Climatological Report (Monthly)
Issued by NWS Wichita, KS

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000
CXUS53 KICT 011056 CCA
CLMICT

CLIMATE REPORT...CORRECTED
NATIONAL WEATHER SERVICE WICHITA KS
555 AM CDT MON AUG 1 2016

...................................

...THE WICHITA EISENHOWER NATIONAL CLIMATE SUMMARY FOR THE MONTH OF JULY 2016...

CLIMATE NORMAL PERIOD 1981 TO 2010
CLIMATE RECORD PERIOD 1888 TO 2016

WEATHER         OBSERVED          NORMAL  DEPART  LAST YEAR`S
                 VALUE   DATE(S)  VALUE   FROM    VALUE  DATE(S)
                                          NORMAL
................................................................
TEMPERATURE (F)
RECORD
 HIGH             113   07/14/1954
 LOW               51   07/13/1975
                        07/05/1972
HIGHEST           105   07/23                        100  07/28
                        07/22                             07/24
                                                          07/18
LOWEST             67   07/15                         63  07/08
                        07/02                             07/07
AVG. MAXIMUM     94.5              92.3     2.2     91.6
AVG. MINIMUM     72.8              69.8     3.0     72.7
MEAN             83.6              81.1     2.5     82.2
DAYS MAX >= 90     26              20.0     6.0       21
DAYS MAX <= 32      0               0.0     0.0        0
DAYS MIN <= 32      0               0.0     0.0        0
DAYS MIN <= 0       0               0.0     0.0        0

PRECIPITATION (INCHES)
RECORD
 MAXIMUM        13.37   1950
 MINIMUM         0.05   1975
TOTALS           9.67              3.32    6.35     7.40
DAILY AVG.       0.31              0.11    0.20     0.24
DAYS >= .01        11               7.3     3.7        9
DAYS >= .10         7               5.0     2.0        8
DAYS >= .50         4               2.2     1.8        5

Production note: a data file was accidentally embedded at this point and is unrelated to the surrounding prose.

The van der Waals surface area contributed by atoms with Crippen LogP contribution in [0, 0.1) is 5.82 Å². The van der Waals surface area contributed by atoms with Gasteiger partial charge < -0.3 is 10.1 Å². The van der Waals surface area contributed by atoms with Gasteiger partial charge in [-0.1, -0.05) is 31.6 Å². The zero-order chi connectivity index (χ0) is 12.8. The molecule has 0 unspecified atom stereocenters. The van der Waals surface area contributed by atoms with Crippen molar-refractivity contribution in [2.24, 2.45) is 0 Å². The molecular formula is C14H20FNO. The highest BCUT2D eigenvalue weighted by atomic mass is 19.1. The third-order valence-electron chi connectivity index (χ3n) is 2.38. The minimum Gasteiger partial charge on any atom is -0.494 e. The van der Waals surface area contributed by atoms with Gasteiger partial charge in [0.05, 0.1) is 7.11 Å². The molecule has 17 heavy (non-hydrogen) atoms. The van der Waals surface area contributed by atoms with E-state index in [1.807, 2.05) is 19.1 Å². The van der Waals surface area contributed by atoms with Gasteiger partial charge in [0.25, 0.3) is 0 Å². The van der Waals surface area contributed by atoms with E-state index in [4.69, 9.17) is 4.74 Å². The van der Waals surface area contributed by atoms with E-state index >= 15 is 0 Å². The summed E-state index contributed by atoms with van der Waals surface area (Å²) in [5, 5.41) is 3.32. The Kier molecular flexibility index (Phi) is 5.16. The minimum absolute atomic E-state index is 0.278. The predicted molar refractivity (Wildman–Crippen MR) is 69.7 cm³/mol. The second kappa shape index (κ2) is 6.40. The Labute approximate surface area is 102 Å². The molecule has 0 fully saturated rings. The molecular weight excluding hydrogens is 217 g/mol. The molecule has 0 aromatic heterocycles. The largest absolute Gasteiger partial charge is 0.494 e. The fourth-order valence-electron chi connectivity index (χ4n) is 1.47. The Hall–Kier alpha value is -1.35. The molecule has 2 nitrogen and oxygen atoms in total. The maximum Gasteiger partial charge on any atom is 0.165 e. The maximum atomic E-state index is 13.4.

DAYS >= 1.00        3               1.0     2.0        2
GREATEST
 24 HR. TOTAL    7.10   07/02 TO 07/03

SNOWFALL (INCHES)
RECORDS
 TOTAL            0.0   0
                        0
                        0
TOTALS            0.0               0.0     0.0      0.0
SINCE 7/1         0.0               0.0     0.0      0.0
SNOWDEPTH AVG.      0                MM      MM        0
DAYS >= 1.0         0               0.0     0.0        0
GREATEST
 SNOW DEPTH         0   MM                             0  MM
 24 HR TOTAL      0.0   07/31 TO 07/31               0.0

DEGREE_DAYS
HEATING TOTAL       0                 0       0        0
 SINCE 7/1          0                 0       0        0
COOLING TOTAL     588               497      91      543
 SINCE 1/1       1204               962     242     1115
.................................................................

WIND (MPH)
AVERAGE WIND SPEED              10.7
HIGHEST WIND SPEED/DIRECTION    62/330    DATE  07/14
HIGHEST GUST SPEED/DIRECTION    80/330    DATE  07/14

SKY COVER
POSSIBLE SUNSHINE (PERCENT)    0
AVERAGE SKY COVER           0.40
NUMBER OF DAYS FAIR            9
NUMBER OF DAYS PC             19
NUMBER OF DAYS CLOUDY          3

AVERAGE RH (PERCENT)     64

WEATHER CONDITIONS. NUMBER OF DAYS WITH
THUNDERSTORM             12     MIXED PRECIP               0
HEAVY RAIN                5     RAIN                       5
LIGHT RAIN               12     FREEZING RAIN              0
LT FREEZING RAIN          0     HAIL                       0
HEAVY SNOW                0     SNOW                       0
LIGHT SNOW                0     SLEET                      0
FOG                      11     FOG W/VIS <= 1/4 MILE      1
HAZE                      2

-  INDICATES NEGATIVE NUMBERS.
R  INDICATES RECORD WAS SET OR TIED.
MM INDICATES DATA IS MISSING.
T  INDICATES TRACE AMOUNT.

&&

...STRONG TORNADOES STRIKE GREENWOOD COUNTY AT NIGHT ON THE 7TH...

...JULY STARTS OFF WITH A `BANG` AS NUMEROUS SEVERE THUNDERSTORMS
   CAUSE SERIOUS FLOODING IN CENTRAL AND SOUTH-CENTRAL KANSAS...

FOR RESIDENTS OF CENTRAL AND SOUTH-CENTRAL KANSAS, THE JULY 4TH
WEEKEND STARTED OFF WITH A `BANG` AS SEVERE THUNDERSTORMS PUT ON A